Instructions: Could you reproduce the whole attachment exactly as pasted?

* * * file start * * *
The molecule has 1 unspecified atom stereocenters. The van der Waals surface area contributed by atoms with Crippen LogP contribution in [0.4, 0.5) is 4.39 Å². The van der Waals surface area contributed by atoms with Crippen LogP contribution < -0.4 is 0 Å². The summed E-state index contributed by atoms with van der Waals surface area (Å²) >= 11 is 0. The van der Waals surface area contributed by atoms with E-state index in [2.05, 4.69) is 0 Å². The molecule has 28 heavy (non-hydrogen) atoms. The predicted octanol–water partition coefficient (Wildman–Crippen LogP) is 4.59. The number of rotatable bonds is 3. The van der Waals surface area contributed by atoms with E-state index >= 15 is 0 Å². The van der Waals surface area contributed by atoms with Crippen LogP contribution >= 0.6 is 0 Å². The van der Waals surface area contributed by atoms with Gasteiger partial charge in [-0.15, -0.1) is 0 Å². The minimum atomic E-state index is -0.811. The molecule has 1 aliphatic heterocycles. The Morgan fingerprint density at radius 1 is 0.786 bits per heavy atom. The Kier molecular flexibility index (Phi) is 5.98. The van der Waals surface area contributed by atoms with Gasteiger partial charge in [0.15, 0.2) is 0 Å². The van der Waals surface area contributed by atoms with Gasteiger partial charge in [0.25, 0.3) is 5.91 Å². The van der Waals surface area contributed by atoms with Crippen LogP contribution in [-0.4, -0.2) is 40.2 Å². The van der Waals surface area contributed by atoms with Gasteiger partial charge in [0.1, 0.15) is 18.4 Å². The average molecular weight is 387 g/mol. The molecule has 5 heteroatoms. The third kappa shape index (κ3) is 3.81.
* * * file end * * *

The molecule has 1 unspecified atom stereocenters. The van der Waals surface area contributed by atoms with Crippen LogP contribution in [0.4, 0.5) is 4.39 Å². The van der Waals surface area contributed by atoms with Crippen LogP contribution < -0.4 is 0 Å². The summed E-state index contributed by atoms with van der Waals surface area (Å²) >= 11 is 0. The van der Waals surface area contributed by atoms with E-state index in [2.05, 4.69) is 0 Å². The molecule has 28 heavy (non-hydrogen) atoms. The predicted octanol–water partition coefficient (Wildman–Crippen LogP) is 4.59. The number of rotatable bonds is 3. The van der Waals surface area contributed by atoms with E-state index >= 15 is 0 Å². The van der Waals surface area contributed by atoms with Crippen LogP contribution >= 0.6 is 0 Å². The van der Waals surface area contributed by atoms with Gasteiger partial charge in [-0.15, -0.1) is 0 Å². The minimum atomic E-state index is -0.811. The molecule has 1 aliphatic heterocycles. The Morgan fingerprint density at radius 1 is 0.786 bits per heavy atom. The Kier molecular flexibility index (Phi) is 5.98. The van der Waals surface area contributed by atoms with Gasteiger partial charge in [0.15, 0.2) is 0 Å². The van der Waals surface area contributed by atoms with Gasteiger partial charge in [0.25, 0.3) is 5.91 Å². The van der Waals surface area contributed by atoms with Crippen LogP contribution in [-0.4, -0.2) is 40.2 Å². The van der Waals surface area contributed by atoms with Gasteiger partial charge in [0.1, 0.15) is 18.4 Å². The average molecular weight is 387 g/mol. The molecule has 5 heteroatoms. The third kappa shape index (κ3) is 3.81.